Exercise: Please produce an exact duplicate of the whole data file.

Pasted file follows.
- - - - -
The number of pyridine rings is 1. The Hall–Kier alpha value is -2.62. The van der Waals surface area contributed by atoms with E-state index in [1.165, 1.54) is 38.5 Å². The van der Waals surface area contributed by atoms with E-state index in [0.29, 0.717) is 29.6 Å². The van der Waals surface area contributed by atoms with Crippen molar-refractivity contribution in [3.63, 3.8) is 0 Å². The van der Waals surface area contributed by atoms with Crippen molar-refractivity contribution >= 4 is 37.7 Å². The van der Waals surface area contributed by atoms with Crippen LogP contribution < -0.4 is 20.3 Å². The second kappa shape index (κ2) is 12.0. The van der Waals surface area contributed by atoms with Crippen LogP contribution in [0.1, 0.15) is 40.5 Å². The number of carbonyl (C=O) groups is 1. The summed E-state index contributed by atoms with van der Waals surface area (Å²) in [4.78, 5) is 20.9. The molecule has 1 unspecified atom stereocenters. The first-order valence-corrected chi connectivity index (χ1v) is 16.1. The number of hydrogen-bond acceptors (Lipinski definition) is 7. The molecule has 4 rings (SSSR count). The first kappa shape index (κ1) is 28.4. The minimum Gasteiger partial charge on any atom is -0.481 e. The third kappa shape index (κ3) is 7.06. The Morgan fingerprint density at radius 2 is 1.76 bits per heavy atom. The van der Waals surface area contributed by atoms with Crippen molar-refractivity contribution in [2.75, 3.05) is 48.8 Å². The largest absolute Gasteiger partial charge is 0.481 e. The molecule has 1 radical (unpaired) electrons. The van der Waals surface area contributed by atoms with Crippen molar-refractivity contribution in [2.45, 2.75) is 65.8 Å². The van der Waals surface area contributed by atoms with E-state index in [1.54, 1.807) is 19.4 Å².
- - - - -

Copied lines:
The number of pyridine rings is 1. The Hall–Kier alpha value is -2.62. The van der Waals surface area contributed by atoms with E-state index in [1.165, 1.54) is 38.5 Å². The van der Waals surface area contributed by atoms with E-state index in [0.29, 0.717) is 29.6 Å². The van der Waals surface area contributed by atoms with Crippen molar-refractivity contribution in [3.63, 3.8) is 0 Å². The van der Waals surface area contributed by atoms with Crippen molar-refractivity contribution >= 4 is 37.7 Å². The van der Waals surface area contributed by atoms with Crippen LogP contribution < -0.4 is 20.3 Å². The second kappa shape index (κ2) is 12.0. The van der Waals surface area contributed by atoms with Crippen LogP contribution in [0.1, 0.15) is 40.5 Å². The number of carbonyl (C=O) groups is 1. The summed E-state index contributed by atoms with van der Waals surface area (Å²) in [4.78, 5) is 20.9. The molecule has 1 unspecified atom stereocenters. The first-order valence-corrected chi connectivity index (χ1v) is 16.1. The number of hydrogen-bond acceptors (Lipinski definition) is 7. The molecule has 4 rings (SSSR count). The first kappa shape index (κ1) is 28.4. The minimum Gasteiger partial charge on any atom is -0.481 e. The third kappa shape index (κ3) is 7.06. The Morgan fingerprint density at radius 2 is 1.76 bits per heavy atom. The van der Waals surface area contributed by atoms with Crippen molar-refractivity contribution in [2.75, 3.05) is 48.8 Å². The largest absolute Gasteiger partial charge is 0.481 e. The molecule has 1 radical (unpaired) electrons. The van der Waals surface area contributed by atoms with Crippen molar-refractivity contribution in [2.45, 2.75) is 65.8 Å². The van der Waals surface area contributed by atoms with E-state index in [1.54, 1.807) is 19.4 Å².